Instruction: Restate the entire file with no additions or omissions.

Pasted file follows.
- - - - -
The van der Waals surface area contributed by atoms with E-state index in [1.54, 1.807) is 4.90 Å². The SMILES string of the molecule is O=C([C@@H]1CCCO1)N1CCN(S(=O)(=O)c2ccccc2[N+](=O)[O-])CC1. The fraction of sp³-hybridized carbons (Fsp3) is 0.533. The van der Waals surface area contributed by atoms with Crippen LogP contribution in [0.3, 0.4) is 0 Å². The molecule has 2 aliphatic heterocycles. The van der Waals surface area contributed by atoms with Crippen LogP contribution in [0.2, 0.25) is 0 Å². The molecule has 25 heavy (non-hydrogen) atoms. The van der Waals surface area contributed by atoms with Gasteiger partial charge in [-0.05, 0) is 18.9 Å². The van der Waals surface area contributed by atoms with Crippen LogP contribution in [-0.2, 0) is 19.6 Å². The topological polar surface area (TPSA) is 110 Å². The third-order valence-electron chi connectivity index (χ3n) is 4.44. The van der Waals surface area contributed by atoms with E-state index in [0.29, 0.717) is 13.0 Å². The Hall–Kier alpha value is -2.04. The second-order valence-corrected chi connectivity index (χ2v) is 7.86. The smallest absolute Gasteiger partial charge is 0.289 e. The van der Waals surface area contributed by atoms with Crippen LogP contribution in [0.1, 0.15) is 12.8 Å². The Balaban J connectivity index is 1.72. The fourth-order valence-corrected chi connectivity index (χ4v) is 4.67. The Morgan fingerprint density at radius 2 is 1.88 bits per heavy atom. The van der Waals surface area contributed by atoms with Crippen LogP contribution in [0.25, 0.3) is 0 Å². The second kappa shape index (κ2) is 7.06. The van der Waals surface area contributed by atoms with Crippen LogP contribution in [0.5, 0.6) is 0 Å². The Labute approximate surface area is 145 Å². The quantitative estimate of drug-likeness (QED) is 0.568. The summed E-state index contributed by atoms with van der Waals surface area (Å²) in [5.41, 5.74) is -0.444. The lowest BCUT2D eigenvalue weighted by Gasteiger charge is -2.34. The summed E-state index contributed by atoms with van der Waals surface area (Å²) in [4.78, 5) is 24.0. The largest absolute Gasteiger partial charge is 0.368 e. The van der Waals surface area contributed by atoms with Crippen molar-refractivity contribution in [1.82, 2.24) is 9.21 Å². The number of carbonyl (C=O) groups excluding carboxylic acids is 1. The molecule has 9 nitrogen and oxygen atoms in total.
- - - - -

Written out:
The van der Waals surface area contributed by atoms with E-state index in [1.54, 1.807) is 4.90 Å². The SMILES string of the molecule is O=C([C@@H]1CCCO1)N1CCN(S(=O)(=O)c2ccccc2[N+](=O)[O-])CC1. The fraction of sp³-hybridized carbons (Fsp3) is 0.533. The van der Waals surface area contributed by atoms with Crippen LogP contribution in [0.3, 0.4) is 0 Å². The molecule has 2 aliphatic heterocycles. The van der Waals surface area contributed by atoms with Crippen LogP contribution in [0.2, 0.25) is 0 Å². The molecule has 25 heavy (non-hydrogen) atoms. The van der Waals surface area contributed by atoms with Gasteiger partial charge in [-0.05, 0) is 18.9 Å². The van der Waals surface area contributed by atoms with Crippen LogP contribution in [-0.2, 0) is 19.6 Å². The topological polar surface area (TPSA) is 110 Å². The third-order valence-electron chi connectivity index (χ3n) is 4.44. The van der Waals surface area contributed by atoms with E-state index in [0.29, 0.717) is 13.0 Å². The Hall–Kier alpha value is -2.04. The second-order valence-corrected chi connectivity index (χ2v) is 7.86. The smallest absolute Gasteiger partial charge is 0.289 e. The van der Waals surface area contributed by atoms with Crippen LogP contribution in [0.1, 0.15) is 12.8 Å². The Balaban J connectivity index is 1.72. The fourth-order valence-corrected chi connectivity index (χ4v) is 4.67. The Morgan fingerprint density at radius 2 is 1.88 bits per heavy atom. The van der Waals surface area contributed by atoms with Crippen LogP contribution in [0.25, 0.3) is 0 Å². The second kappa shape index (κ2) is 7.06. The van der Waals surface area contributed by atoms with Crippen LogP contribution in [0.5, 0.6) is 0 Å². The Labute approximate surface area is 145 Å². The quantitative estimate of drug-likeness (QED) is 0.568. The summed E-state index contributed by atoms with van der Waals surface area (Å²) in [5.41, 5.74) is -0.444. The lowest BCUT2D eigenvalue weighted by Gasteiger charge is -2.34. The summed E-state index contributed by atoms with van der Waals surface area (Å²) in [4.78, 5) is 24.0. The largest absolute Gasteiger partial charge is 0.368 e. The van der Waals surface area contributed by atoms with Crippen molar-refractivity contribution in [1.82, 2.24) is 9.21 Å². The number of carbonyl (C=O) groups excluding carboxylic acids is 1. The molecule has 9 nitrogen and oxygen atoms in total.